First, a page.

Seeing the Fireworks from the South Main Arts District

Getting anywhere in downtown Memphis on July 4th was nearly impossible (we later found out it was due to a string of shootings that had started at Tom Lee Park where people had gathered to watch the fireworks). I had to drive down Danny Thomas all the way to G. E. Patterson and park down by the civil rights museum. As I was walking back up South Main toward Beale, I saw the last of the fireworks being shot off from Mud Island.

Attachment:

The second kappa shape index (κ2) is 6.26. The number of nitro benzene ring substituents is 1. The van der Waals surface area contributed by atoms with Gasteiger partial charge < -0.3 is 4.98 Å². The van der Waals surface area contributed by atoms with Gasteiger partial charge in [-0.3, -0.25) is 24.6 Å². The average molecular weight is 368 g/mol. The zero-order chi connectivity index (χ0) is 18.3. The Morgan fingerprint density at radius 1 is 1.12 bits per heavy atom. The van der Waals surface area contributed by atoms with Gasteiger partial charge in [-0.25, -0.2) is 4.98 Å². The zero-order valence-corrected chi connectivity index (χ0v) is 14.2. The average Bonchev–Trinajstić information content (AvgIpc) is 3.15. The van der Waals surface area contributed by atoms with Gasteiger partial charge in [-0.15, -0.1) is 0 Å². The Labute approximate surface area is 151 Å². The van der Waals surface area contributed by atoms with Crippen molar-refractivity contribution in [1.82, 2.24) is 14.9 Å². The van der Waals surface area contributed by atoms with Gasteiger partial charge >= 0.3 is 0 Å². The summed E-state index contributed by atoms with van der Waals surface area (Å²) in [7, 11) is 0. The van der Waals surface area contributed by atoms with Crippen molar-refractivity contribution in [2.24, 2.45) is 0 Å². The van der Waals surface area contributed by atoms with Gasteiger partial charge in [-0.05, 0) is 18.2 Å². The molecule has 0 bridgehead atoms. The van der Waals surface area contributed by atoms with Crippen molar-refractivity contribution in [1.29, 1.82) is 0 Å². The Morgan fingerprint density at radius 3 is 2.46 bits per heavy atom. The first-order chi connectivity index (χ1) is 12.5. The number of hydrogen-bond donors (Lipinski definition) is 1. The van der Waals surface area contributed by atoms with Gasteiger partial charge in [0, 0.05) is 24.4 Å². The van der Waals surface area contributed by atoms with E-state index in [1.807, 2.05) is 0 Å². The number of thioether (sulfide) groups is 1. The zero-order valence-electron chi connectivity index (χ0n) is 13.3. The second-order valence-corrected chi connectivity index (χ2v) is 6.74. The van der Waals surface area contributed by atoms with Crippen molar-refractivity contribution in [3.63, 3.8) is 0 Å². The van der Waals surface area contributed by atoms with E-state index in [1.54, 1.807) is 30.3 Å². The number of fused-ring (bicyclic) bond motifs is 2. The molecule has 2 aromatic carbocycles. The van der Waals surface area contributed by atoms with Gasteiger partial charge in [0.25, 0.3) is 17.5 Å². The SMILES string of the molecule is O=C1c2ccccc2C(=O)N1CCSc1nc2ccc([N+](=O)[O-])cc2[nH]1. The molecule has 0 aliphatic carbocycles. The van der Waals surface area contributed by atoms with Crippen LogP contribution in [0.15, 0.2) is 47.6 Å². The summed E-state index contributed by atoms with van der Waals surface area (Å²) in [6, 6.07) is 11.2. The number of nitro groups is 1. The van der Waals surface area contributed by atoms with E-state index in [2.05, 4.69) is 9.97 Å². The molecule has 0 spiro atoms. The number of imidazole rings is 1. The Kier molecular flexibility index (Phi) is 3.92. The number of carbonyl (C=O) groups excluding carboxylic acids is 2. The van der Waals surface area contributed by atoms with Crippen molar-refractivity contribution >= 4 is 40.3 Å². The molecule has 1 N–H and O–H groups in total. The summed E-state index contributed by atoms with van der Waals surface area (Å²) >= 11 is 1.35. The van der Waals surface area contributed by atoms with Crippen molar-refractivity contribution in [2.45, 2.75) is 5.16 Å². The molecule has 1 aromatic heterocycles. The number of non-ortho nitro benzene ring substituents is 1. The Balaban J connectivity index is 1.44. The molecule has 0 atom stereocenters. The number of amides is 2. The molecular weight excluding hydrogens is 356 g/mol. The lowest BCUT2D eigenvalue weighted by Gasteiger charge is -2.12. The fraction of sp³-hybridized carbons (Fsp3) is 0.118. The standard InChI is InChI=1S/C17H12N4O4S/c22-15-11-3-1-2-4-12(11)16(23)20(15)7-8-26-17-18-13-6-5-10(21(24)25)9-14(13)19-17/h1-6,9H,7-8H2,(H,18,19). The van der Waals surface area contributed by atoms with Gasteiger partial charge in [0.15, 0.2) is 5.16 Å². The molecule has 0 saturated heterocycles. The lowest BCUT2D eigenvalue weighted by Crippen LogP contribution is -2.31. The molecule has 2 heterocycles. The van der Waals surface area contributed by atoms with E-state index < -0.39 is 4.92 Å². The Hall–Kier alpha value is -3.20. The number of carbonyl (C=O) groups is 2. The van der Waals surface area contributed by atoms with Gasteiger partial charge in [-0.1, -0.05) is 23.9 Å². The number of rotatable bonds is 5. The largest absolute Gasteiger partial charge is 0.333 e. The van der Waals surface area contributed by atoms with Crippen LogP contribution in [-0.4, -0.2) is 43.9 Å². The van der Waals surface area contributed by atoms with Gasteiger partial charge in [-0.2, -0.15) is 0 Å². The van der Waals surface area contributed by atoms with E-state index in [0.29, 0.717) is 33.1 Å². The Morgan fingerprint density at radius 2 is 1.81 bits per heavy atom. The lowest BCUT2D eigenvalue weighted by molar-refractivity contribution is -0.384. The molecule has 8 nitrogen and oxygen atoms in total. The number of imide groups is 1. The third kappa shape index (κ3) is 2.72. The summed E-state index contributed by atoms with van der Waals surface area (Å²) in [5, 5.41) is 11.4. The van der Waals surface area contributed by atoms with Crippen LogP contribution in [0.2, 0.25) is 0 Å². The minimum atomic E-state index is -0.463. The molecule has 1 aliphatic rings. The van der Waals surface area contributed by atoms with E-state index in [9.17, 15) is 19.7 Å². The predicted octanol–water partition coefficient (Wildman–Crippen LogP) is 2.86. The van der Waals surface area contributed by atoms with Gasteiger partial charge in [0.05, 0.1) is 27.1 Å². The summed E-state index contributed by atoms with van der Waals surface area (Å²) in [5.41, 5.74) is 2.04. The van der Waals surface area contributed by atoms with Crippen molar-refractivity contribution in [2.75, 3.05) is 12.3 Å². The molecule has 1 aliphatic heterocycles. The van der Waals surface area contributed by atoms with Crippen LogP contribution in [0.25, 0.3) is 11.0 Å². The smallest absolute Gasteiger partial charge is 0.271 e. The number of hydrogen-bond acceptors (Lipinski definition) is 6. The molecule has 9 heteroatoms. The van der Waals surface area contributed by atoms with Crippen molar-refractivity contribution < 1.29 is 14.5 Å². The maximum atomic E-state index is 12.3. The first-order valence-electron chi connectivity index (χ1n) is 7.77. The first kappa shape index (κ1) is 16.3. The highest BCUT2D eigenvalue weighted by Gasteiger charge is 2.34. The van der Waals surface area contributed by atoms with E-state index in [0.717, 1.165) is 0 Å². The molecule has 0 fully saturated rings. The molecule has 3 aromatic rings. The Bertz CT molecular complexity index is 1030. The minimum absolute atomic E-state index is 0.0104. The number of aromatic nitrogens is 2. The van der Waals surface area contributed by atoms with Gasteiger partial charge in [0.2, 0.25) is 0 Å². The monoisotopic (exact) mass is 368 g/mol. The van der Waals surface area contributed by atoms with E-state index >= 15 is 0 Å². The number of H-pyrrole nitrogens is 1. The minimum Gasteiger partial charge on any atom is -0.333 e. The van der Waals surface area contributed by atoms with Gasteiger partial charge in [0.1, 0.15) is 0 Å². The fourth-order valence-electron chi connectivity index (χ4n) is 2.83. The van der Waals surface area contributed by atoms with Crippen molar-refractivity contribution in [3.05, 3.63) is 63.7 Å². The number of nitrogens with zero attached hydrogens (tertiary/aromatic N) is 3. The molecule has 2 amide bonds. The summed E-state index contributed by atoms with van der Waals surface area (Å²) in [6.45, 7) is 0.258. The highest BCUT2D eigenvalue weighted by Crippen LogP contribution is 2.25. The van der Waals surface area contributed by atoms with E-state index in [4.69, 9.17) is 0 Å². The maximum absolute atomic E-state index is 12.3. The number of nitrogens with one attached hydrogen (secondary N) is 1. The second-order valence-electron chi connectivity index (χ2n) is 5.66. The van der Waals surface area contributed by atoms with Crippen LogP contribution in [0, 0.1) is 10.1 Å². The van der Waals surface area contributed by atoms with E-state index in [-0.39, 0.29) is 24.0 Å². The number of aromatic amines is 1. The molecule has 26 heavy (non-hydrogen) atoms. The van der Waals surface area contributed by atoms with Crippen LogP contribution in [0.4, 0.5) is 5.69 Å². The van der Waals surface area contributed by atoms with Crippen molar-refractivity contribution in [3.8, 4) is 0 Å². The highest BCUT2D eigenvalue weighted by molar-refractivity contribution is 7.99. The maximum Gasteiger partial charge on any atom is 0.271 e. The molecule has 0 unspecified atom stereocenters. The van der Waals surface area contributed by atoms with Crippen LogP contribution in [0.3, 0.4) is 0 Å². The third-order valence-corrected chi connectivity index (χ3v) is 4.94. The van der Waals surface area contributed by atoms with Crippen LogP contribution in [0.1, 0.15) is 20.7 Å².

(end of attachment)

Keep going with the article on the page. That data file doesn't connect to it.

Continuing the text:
While fireworks are generally a part of July 4 celebrations across America, New Orleans seems a uniquely-appropriate place to celebrate our great country. It is a city, founded by French explorers near a Native American village, later run by the Spanish and then the Americans, to which came Africans, Jews, the Irish, Italians, Haitians, Mexicans and Vietnamese. All of these diverse cultures have left their mark on New Orleans, making it paradoxically America’s most exotic city and at the same time the most American city of all. In New Orleans this year, the fireworks were preceded by a Navy band concert, and followed by the same All-Star Brass Band that had been playing on Bourbon Street earlier in the evening.